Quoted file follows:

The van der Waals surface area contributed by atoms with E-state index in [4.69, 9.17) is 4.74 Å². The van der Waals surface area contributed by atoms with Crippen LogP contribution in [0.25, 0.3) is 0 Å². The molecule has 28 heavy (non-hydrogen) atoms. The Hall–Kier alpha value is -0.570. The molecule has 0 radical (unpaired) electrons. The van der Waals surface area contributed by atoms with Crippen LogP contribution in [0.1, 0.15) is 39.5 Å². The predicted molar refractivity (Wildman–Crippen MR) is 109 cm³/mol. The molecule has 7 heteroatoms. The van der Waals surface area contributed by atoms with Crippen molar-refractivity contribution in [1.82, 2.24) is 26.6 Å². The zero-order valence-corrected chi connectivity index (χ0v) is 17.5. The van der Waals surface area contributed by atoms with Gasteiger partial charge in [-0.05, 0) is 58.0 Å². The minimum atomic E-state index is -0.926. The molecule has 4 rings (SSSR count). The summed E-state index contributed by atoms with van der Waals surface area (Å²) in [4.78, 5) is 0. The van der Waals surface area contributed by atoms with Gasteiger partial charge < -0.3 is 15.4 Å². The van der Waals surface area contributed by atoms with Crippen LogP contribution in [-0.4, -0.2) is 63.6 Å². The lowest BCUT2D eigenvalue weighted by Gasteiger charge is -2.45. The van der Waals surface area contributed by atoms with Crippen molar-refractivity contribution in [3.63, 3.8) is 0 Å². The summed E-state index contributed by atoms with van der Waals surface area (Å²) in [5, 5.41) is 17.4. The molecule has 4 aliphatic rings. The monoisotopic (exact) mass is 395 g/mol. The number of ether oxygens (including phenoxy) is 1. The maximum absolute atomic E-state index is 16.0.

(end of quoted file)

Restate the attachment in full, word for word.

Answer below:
The van der Waals surface area contributed by atoms with E-state index in [4.69, 9.17) is 4.74 Å². The van der Waals surface area contributed by atoms with Crippen LogP contribution in [0.25, 0.3) is 0 Å². The molecule has 28 heavy (non-hydrogen) atoms. The Hall–Kier alpha value is -0.570. The molecule has 0 radical (unpaired) electrons. The van der Waals surface area contributed by atoms with Crippen LogP contribution in [0.1, 0.15) is 39.5 Å². The predicted molar refractivity (Wildman–Crippen MR) is 109 cm³/mol. The molecule has 7 heteroatoms. The van der Waals surface area contributed by atoms with Crippen molar-refractivity contribution in [1.82, 2.24) is 26.6 Å². The zero-order valence-corrected chi connectivity index (χ0v) is 17.5. The van der Waals surface area contributed by atoms with Gasteiger partial charge in [-0.05, 0) is 58.0 Å². The minimum atomic E-state index is -0.926. The molecule has 4 rings (SSSR count). The summed E-state index contributed by atoms with van der Waals surface area (Å²) in [4.78, 5) is 0. The van der Waals surface area contributed by atoms with Gasteiger partial charge < -0.3 is 15.4 Å². The van der Waals surface area contributed by atoms with Crippen LogP contribution in [-0.4, -0.2) is 63.6 Å². The lowest BCUT2D eigenvalue weighted by Gasteiger charge is -2.45. The van der Waals surface area contributed by atoms with Crippen molar-refractivity contribution in [3.63, 3.8) is 0 Å². The summed E-state index contributed by atoms with van der Waals surface area (Å²) in [5, 5.41) is 17.4. The molecule has 4 aliphatic rings. The monoisotopic (exact) mass is 395 g/mol. The number of ether oxygens (including phenoxy) is 1. The maximum absolute atomic E-state index is 16.0.